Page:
Home' Teacher : August 2011 Contents 70 teacher august 2011
The ways in which we teach and learn in the
developed world are constantly evolving, i n
large part due to the influence of technology.
This presents great opportunities for many
students – but it also causes the educational
divide between developed and developing
nations to grow ever wider.
Volunteer-run, not-for-profit organisa-
tion E magine Education Every where (EEE)
is trying to close that divide. EEE focuses
on providing children in developing nations
with the opportunity to educate themselves
by giving them access to computers, soft-
ware and training in information a nd com-
mu nication technology (ICT).
People in developed count ries often take
the opportunities available to them for
granted, not thinking about how the major-
ity of the world does not have access to the
same opportunities. Some people assume
that the level of access to computers a nd the
internet in nations arou nd the world is equal
to that available to most people in Australia.
EEE aims to make Australians aware
that this is a misconception, and that in
some nations there are very few opportuni-
ties for young people to use computers.
Without access to this technology or the
ability to use it effectively, children in devel-
oping nations are left behind their peers in
the developed world.
A lack of ICT literacy can also prove to
be a deterrent when applying for u niversity
and so can hold young people back from
obtaining a quality education and finding
well paid work.
EEE director Stuart Cook identifies this
as a ‘digital divide’ and says it is the biggest
obstacle that children and young people in
the developing world face when it comes to
‘The rate at which the developed world
is placing g reater emphasis on IT literacy is
growing, and this is decreasing the chances
of children i n the developing world, who
have no access to ICT to break the poverty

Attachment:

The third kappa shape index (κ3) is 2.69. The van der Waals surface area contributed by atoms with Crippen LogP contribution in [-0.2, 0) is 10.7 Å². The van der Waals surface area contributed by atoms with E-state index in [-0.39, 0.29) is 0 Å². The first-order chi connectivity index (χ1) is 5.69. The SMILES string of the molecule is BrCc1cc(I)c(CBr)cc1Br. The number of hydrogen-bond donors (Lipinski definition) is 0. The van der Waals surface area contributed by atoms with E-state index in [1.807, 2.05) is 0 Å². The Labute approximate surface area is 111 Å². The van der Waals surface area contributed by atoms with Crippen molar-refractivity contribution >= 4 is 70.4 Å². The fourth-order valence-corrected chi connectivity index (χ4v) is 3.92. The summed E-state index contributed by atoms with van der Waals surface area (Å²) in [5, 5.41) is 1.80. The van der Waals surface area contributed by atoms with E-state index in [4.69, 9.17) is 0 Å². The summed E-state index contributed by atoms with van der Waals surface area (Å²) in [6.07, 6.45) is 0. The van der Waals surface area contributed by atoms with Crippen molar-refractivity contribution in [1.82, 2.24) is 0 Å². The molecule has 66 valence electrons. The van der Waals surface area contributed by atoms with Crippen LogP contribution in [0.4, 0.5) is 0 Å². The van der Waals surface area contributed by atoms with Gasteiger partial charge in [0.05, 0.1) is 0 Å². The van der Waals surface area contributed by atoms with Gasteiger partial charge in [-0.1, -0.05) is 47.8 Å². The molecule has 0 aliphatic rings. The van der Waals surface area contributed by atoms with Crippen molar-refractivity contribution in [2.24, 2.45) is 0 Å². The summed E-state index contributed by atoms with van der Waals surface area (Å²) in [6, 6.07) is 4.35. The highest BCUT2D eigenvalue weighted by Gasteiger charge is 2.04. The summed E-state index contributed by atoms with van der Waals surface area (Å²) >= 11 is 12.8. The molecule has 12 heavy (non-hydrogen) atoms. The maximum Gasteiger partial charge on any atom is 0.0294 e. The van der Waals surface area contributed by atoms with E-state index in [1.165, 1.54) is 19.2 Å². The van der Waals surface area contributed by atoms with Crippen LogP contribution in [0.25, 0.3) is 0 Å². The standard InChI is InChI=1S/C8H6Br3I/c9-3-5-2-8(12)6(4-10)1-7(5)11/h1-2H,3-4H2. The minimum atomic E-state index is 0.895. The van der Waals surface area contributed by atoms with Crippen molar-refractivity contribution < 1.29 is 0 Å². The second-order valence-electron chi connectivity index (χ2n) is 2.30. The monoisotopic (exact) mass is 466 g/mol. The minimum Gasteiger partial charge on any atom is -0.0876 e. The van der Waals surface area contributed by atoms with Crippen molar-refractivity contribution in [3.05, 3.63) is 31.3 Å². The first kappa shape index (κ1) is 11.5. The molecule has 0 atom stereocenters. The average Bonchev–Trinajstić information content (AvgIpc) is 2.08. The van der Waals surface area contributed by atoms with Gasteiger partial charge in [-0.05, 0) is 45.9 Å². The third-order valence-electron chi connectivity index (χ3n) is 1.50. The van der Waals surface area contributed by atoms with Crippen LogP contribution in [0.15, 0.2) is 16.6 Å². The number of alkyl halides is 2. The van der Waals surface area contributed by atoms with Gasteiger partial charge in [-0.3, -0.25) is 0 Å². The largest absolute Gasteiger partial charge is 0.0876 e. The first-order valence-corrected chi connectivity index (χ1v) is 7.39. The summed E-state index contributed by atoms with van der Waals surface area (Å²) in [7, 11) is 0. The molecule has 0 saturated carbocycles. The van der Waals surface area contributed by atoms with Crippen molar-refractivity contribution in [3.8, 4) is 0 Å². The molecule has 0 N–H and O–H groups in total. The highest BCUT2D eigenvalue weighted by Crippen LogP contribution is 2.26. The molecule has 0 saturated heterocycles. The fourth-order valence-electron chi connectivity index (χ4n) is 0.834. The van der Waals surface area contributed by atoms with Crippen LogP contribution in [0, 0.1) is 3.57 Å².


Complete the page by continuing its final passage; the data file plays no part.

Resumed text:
cycle,’ he says.
EEE promotes self-reliance in the popu-
lations of developing nations so they take
ownership over their futures and work on
solving their own problems instead of rely-
ing on foreign aid. It sees ICT education as
the key to locals obtaining the skills to take
this ow nership.
Computers and the internet in particular
can provide people living in impoverished
rural conditions with access to the same
res ources and educational opportunities
available in other parts of the world.
The goal is to help young people obtain
a university education and all of the career
and earning opportunities which go along
A growing operation
Due to the frequent change in ICT, most
companies replace their computers every
few years and they often get recycled. But
rather than these computers going to waste,
they can be donated to EEE, which will
then install them in centres in developing
countries. These cent res provide impover-
ished young people with access to technol-
ogy that will help them to improve their
a gRowing austRalian not-foR-pRofit oRganisation is woRking to incRease
the educational oppoRtunities of childRen in the developing woRld by
supplying them with computeRs and softwaRe. sARAh hAssAnen explains.
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